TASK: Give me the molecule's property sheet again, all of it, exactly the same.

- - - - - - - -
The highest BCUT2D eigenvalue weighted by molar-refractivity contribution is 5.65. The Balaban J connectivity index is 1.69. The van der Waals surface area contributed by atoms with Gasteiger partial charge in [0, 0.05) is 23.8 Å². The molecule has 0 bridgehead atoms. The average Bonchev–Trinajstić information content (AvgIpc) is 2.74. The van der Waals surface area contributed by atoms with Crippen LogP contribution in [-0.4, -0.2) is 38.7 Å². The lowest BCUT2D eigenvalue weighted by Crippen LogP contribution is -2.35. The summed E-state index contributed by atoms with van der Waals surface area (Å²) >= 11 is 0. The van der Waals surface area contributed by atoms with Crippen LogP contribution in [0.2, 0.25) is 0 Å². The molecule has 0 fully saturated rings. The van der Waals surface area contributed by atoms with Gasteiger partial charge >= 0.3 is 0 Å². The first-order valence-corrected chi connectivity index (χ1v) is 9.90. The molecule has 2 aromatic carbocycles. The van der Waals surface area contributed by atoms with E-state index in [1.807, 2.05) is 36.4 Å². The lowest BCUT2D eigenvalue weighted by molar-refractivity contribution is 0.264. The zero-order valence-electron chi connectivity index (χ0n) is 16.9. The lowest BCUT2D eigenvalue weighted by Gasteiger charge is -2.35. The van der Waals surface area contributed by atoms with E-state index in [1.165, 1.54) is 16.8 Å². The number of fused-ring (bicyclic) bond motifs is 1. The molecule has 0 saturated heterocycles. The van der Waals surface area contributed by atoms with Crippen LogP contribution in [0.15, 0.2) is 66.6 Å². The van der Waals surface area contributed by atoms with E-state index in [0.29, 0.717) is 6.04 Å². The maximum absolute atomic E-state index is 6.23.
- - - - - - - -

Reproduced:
The highest BCUT2D eigenvalue weighted by molar-refractivity contribution is 5.65. The Balaban J connectivity index is 1.69. The van der Waals surface area contributed by atoms with Gasteiger partial charge in [0, 0.05) is 23.8 Å². The molecule has 0 bridgehead atoms. The average Bonchev–Trinajstić information content (AvgIpc) is 2.74. The van der Waals surface area contributed by atoms with Crippen LogP contribution in [-0.4, -0.2) is 38.7 Å². The lowest BCUT2D eigenvalue weighted by Crippen LogP contribution is -2.35. The summed E-state index contributed by atoms with van der Waals surface area (Å²) >= 11 is 0. The van der Waals surface area contributed by atoms with Crippen LogP contribution in [0.2, 0.25) is 0 Å². The molecule has 0 fully saturated rings. The van der Waals surface area contributed by atoms with Gasteiger partial charge >= 0.3 is 0 Å². The first-order valence-corrected chi connectivity index (χ1v) is 9.90. The molecule has 2 aromatic carbocycles. The van der Waals surface area contributed by atoms with E-state index in [1.807, 2.05) is 36.4 Å². The lowest BCUT2D eigenvalue weighted by molar-refractivity contribution is 0.264. The zero-order valence-electron chi connectivity index (χ0n) is 16.9. The lowest BCUT2D eigenvalue weighted by Gasteiger charge is -2.35. The van der Waals surface area contributed by atoms with E-state index in [1.165, 1.54) is 16.8 Å². The number of fused-ring (bicyclic) bond motifs is 1. The molecule has 0 saturated heterocycles. The van der Waals surface area contributed by atoms with Crippen LogP contribution in [0.15, 0.2) is 66.6 Å². The van der Waals surface area contributed by atoms with E-state index in [0.29, 0.717) is 6.04 Å². The maximum absolute atomic E-state index is 6.23.